Reflection: Student Ownership The Charge of the...Light Brigade Parodies? - Section 5: Workshop in Partners!

 

When I returned to middle school after teaching high school for many years, I had forgotten some of the behaviors that middle schoolers exhibit.  And by forgotten, I probably mean "blocked out of my memory."  Thirteen year olds can be a delight -- they have energy, they are clever and playful and (usually) curious.  They can also be maddening, because it can be very hard to "get them" to work if they have decided that they don't want to.

My students are not rebellious or belligerent, but if they don't want to work, they "fwerk" -- (fake work).  [They also "fread," but that is a topic for another day.]  Fwerking is the enemy to the writing workshop, because: 1. It impedes progress and makes everything take much longer than planned; and 2. It's hard to catch in a classroom of 25+ students, even if you are constantly circling.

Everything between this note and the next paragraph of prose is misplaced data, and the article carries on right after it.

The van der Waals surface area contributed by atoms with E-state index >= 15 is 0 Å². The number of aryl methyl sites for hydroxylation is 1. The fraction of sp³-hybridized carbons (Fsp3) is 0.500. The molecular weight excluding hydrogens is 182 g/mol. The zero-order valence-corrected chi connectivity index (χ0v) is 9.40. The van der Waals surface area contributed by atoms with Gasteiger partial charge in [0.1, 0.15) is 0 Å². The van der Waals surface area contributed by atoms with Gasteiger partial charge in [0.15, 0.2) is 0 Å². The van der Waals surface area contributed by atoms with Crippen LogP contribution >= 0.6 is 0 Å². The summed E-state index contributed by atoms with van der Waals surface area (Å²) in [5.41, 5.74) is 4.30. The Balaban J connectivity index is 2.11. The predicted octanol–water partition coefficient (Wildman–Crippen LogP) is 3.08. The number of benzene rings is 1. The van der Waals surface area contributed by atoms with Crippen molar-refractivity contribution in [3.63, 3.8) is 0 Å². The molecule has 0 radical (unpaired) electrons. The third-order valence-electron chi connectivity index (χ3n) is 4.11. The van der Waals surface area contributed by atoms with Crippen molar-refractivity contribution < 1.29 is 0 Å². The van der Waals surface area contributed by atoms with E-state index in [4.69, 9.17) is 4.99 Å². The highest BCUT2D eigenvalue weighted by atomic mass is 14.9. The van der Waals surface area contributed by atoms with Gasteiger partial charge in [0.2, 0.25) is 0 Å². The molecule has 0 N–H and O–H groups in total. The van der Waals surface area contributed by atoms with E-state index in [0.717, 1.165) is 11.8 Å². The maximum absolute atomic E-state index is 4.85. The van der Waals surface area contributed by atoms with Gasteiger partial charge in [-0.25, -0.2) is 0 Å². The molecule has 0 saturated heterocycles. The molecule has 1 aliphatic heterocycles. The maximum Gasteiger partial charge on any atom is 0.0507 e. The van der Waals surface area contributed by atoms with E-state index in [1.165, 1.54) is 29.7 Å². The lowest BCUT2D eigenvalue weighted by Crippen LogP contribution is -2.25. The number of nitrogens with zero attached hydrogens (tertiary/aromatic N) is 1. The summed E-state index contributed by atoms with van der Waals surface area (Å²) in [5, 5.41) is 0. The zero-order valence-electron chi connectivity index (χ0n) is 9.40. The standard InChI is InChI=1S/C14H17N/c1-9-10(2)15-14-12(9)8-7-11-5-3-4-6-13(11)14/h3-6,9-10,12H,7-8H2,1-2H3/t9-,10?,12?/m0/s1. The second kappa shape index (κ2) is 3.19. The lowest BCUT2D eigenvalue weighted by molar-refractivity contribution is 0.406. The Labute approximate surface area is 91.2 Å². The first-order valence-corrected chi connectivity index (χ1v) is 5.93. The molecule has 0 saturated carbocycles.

So, how to keep fwerking from ruining the pace of a unit?  Perhaps the most effective way to do this is to collect the work each day, even if you don't read it. (Of course, it's better if you do...just not always feasible.)  Accountability can nip fwerking in the bud, I think...though I admit, I would really prefer if the students would work for themselves, and not for me.

  Fworking: "Fake working"
  Student Ownership: Fworking: "Fake working"
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The Charge of the...Light Brigade Parodies?

Unit 1: Narrative Poetry
Lesson 8 of 11

Objective: SWBAT write parodies of The Charge of the Light Brigade that conform to the conventions of the poem.

Big Idea: Writing parodies gets students into the mind of the poet.

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